Pharmacotherapy for HIV+ Stimulant Dependent Individuals

  • participants needed
  • sponsor
    University of Virginia
Updated on 22 January 2022
drugs of abuse
drug abuse
HIV Vaccine
drug dependence
cocaine user


The hypotheses of this study are: 1. Ondansetron will show a decrease in cocaine use from baseline in individuals with HIV who are cocaine using. 2. Ondansetron will show a decrease in cravings from baseline in individuals with HIV who are cocaine using. After informed consent and screening, HIV infected individuals who are cocaine dependent and qualify for the study will be offered ondansetron 4mg BID for six weeks in an open label format 4mg BID has been found to have efficacy compared to placebo. At screening and then at each visit, they will be asked to provide urine and a drug of abuse screen will be conducted to assess for cocaine. They will be asked to detail their recent cocaine use in the last month and then will be given a visual analog scale to assess their craving for cocaine. They will be asked to return weekly for 6 weeks to receive a week's supply of ondansetron and to give a urine sample that will test for cocaine. They will fill out a time line follow back for the past week and asked to assess their craving for cocaine on a visual analog scale.


In 1996, the use of protease inhibitors and triple therapy known as HAART (highly active antiretroviral therapies) became widespread in the United States for the treatment of HIV. This changed the disease process from a relentless and progressive one to a chronic one, with the resulting need to focus on issues related to adherence. Because of unique aspects of viral resistance with HIV, an adherence rate of 95% or higher is required to minimize or halt the progression of the disease (DeMasi et al., 2001; Gross, Bilker, Friedman, & Strom, 2001). Cocaine use and dependence has been found to have deleterious effects on HIV infected individuals (Fiala et al., 2005) Cocaine use hastens disease progression, increases viral loads and decreases CD4 counts(Arnsten et al., 2002; Baldwin, Roth, & Tashkin, 1998; Hurwitz, ; Kapadia, Vlahov, Donahoe, & Friedland, 2005; Lucas et al., 2006; Roth et al., 2002; Roth, Whittaker, Choi, Tashkin, & Baldwin, 2005) Cocaine use correlates with increased "no show" clinic visits and decreased or no-adherence to HIV medications. (Hinkin et al., 2007; Ingersoll, 2004; Palepu, Horton, Tibbetts, Meli, & Samet, 2004; Sharpe, Lee, Nakashima, Elam-Evans, & Fleming, 2004) There appear to be multiple reasons for non-adherence in this substance abusing population. Factors such as forgetting and running out of medications have been implicated with substances such as crack cocaine and heroin. (Ingersoll, 2004; Kerr et al., 2004) A medication that decreases or ceases cocaine use potentially improves adherence at clinic appointments as well as adherence to medication. In addition, it might indirectly decrease the progression of the disease. Ondansetron, a serotonin type 3 receptor antagonist (5HT3), at 4mg twice a day has been shown to have a greater rate of improvement in percentage of participants with a cocaine-free week compared to placebo in cocaine dependent non HIV infected treatment seeking individuals. (Johnson, B.A. 2006) Ondansetron is FDA approved for chemotherapy induced nausea and vomiting, postoperative nausea and vomiting and radiation induced nausea and vomiting. Ondansetron has shown efficacy for nausea and vomiting in HIV infected individuals for palliation, as well as for diarrhea due to cryptosporidium infection.(Currow, Coughlan, Fardell, & Cooney, 1997; Gompels et al., 1993; Schworer, Hartmann, & Ramadori, 1994) Until recently, ondansetron's cost was prohibitive. However, as a generic drug it has become more affordable. Among the benefits of this drug is the qualitative benefits for HIV infected individuals with nausea and diarrhea as well as cocaine dependence. HIV medications can cause nausea (M. O. Johnson, Stallworth, & Neilands, 2003; M. O. Johnson et al., 2005; O'Brien, Clark, Besch, Myers, & Kissinger, 2003; Reynolds & Neidig, 2002) and thus adherence might be improved with this medication in cocaine using individuals. Ondansetron is well tolerated in HIV infected individuals, and according to micromedex there are no known drug interactions with HIV medications (Gompels et al., 1993) Ondansetron has a mild adverse events profile. In studies with cocaine dependent individuals who were not HIV infected, our group found that Ondansetron had fewer side effects than placebo (B. A. Johnson et al., 2006). Also, in that same study, Ondansetron recipients attended more sessions than those of placebo. Both of these factors make this drug an appealing option for cocaine dependent HIV infected individuals.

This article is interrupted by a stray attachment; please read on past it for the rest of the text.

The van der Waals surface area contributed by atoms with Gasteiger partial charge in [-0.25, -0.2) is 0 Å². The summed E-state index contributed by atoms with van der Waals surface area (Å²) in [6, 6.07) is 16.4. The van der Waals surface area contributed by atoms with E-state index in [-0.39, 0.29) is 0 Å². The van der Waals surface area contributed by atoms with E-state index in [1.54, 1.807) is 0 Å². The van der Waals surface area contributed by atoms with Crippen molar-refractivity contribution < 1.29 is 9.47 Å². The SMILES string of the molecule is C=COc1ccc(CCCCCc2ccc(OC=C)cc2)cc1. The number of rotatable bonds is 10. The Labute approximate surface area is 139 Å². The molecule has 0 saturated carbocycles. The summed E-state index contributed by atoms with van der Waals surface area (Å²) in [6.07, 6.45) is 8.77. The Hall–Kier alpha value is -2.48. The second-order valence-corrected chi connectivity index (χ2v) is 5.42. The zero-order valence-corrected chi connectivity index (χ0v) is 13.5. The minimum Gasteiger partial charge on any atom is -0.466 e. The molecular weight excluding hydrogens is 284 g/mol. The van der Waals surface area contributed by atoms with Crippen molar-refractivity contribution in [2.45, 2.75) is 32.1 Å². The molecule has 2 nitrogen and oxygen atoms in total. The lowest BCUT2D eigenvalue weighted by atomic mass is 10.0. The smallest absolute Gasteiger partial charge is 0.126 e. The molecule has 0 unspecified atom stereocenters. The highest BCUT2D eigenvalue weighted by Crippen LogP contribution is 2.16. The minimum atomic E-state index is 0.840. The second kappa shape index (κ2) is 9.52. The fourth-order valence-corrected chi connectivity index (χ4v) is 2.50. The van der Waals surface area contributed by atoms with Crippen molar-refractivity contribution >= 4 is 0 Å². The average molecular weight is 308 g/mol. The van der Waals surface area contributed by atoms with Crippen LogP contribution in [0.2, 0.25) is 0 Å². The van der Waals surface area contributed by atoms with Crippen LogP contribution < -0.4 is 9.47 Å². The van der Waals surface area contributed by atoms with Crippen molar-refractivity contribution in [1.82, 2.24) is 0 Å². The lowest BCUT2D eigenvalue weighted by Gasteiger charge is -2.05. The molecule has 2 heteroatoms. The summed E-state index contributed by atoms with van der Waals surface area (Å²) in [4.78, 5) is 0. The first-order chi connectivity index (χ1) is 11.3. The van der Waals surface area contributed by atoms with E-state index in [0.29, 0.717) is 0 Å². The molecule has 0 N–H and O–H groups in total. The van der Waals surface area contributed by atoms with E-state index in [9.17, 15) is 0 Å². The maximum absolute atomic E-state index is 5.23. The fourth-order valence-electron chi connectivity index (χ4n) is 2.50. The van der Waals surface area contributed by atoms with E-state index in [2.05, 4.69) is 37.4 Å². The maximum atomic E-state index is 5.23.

Condition HIV Infections, Cocaine Dependence
Treatment ondansetron
Clinical Study IdentifierNCT00599573
SponsorUniversity of Virginia
Last Modified on22 January 2022

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